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  • Alison Lincoln

Let's talk about tack, pressure, performance and welfare


Keep in mind that good welfare contributes to good performance particularly in relation to tack so by paying attention to the research in these areas we not only benefit the welfare of the horse, we are also likely to help our performance.


The interaction between horse, tack and rider is complex. Research published in the Equine Veterinary Journal in 2019 concluded that rider position and stability in the saddle were of vital importance for optimal performance and a rider that is too large for the saddle, out of balance or crooked results in the uneven distribution of force under the saddle. This sounds obvious but when you consider the forces on the horse’s back by the addition of a rider any crookedness or imbalance becomes significant.


At walk with the addition of a rider the average force on the horse’s back is at least equal to the rider’s weight, at trot it’s equivalent to twice the rider’s weight and at canter 2½ - 3 times the rider’s weight. Rider height also has significant influence on the rider’s position in the saddle and therefore weight distribution. If the saddle is too small for the rider, they will tend to find themselves sitting on the back of the saddle rather than in the middle. Sitting on the back of the saddle increases the forces transmitted through the back of the saddle and research has shown in these cases the back pain scores of the horse, using behavioural markers, increase. This highlights the importance for both welfare and performance of a saddle that not only fits the horse but also allows the rider to sit in a position in which they can ride in a stable and balanced position.


There is also a lot of interest in studying the effects of the girth on performance and interestingly some of these studies have shown that the highest pressures beneath the girth are located behind the elbows not on the sternum where girth galls tend to appear. A modified girth designed to avoid areas of peak pressures, particularly in the region behind the elbow, significantly improves the horse’s locomotion at gallop with increased hock flexion, hindlimb protraction and knee flexion.


The addition of elastic to a girth decreases the stability of the saddle and can provide up to 6” of stretch meaning it is easy to overtighten. Over tightening the girth affects the horse’s performance not because of constricting the chest and preventing the lungs from expanding but because it decreases the effectiveness of the muscles around the front of the chest and shoulder that move the forelegs.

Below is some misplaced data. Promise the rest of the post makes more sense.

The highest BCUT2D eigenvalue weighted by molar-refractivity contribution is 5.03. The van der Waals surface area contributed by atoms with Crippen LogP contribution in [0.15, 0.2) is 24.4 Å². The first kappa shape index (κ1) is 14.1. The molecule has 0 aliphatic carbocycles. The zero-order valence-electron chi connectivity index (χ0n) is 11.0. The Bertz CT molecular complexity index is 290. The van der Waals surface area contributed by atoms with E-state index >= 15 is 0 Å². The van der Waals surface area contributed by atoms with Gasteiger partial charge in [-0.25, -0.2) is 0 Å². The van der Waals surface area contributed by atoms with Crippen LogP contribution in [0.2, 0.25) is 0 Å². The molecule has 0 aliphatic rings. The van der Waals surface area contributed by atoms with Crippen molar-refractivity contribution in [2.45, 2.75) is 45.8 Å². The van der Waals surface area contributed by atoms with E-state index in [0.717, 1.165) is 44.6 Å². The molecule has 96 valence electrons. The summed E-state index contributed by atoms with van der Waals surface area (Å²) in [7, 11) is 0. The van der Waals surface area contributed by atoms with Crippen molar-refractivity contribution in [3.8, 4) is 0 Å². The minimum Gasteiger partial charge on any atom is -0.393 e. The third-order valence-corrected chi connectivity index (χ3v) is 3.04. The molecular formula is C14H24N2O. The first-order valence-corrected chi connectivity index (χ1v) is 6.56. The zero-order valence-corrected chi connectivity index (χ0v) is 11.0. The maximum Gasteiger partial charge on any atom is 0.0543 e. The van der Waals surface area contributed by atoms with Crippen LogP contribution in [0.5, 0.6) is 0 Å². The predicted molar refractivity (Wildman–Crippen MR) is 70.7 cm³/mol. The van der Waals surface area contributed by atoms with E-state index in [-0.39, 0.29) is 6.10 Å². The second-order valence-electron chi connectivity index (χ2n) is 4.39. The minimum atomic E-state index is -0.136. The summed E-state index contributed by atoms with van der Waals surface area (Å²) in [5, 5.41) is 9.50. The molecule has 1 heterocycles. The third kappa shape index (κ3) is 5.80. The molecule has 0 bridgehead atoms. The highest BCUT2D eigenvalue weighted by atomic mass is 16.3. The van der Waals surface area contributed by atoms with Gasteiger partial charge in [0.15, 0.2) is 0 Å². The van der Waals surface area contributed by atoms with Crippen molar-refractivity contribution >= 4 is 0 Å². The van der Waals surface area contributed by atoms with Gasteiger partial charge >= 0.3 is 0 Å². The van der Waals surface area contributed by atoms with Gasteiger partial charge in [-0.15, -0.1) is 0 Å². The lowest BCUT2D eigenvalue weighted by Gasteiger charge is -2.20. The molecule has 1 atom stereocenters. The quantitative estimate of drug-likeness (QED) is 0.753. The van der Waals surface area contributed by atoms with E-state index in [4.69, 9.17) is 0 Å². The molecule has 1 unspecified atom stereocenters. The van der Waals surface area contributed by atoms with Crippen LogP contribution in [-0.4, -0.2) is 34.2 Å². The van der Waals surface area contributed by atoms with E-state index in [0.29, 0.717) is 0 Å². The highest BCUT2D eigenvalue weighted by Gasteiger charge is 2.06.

One of the more surprising discoveries is the effect bridle fit and design has on the locomotor apparatus of the horse. Just as studies have shown that reducing high pressures beneath the girth and saddle is associated with improved locomotion so too is reducing pressure from the bridle. It’s long been believed that horses experience bridle pressure at the poll but research found no significant areas of pressure there. However, areas of high peak pressure were located at the base of the ears where the browband attaches to the headpiece. This location of maximum pressure under the headpiece lies over an area of muscle involved in flexing the neck and bringing the forelimb forward. Which helps explain why pressure at this location restricts movement and relieving that pressure frees up movement.


Areas of high pressure beneath the noseband can also have an effect on the way the horse moves. Removing the noseband altogether doesn’t help as this reduces the stability of the bridle and it’s been shown that horses perform better when the bridle, as well as the saddle, is stable. Lesions and sores, across a variety of disciplines, are 2.6 times more likely in horses ridden with no noseband compared to those in loosely adjusted nosebands.


A quick word about treeless saddles


A summary of the research to date by Clayton & MacKechnie-Guire (2022) concluded that some riders may choose to use treeless saddles that are purported to offer a more universal fit but, without a tree, pressure tends to be concentrated in small areas on the horse’s back. Horses ridden in treeless saddles may have focal painful areas (pressure points) in the epaxial musculature at T13-T17, which corresponds to the riders contact points (seat bones). Some treeless saddles have the stirrup leathers suspended by a continuous band across the horse’s back, which may also cause localised pressures and back soreness directly over the dorsal midline


My take on all this research is that firstly the numbers are small so it is difficult to draw definitive conclusions. The research that has been done suggests that treeless saddles are likely to concentrate pressure in a more localised area under the rider’s seat bones than a conventional saddle. In essence, treed saddles are more rigid and therefore more stable whereas treeless saddles are more flexible and therefore more unstable. Ultimately it is the individual horse that gets to decide whether something is comfortable or not but it is the humans job to understand the pros and cons of their tack choices so they can make informed decisions.

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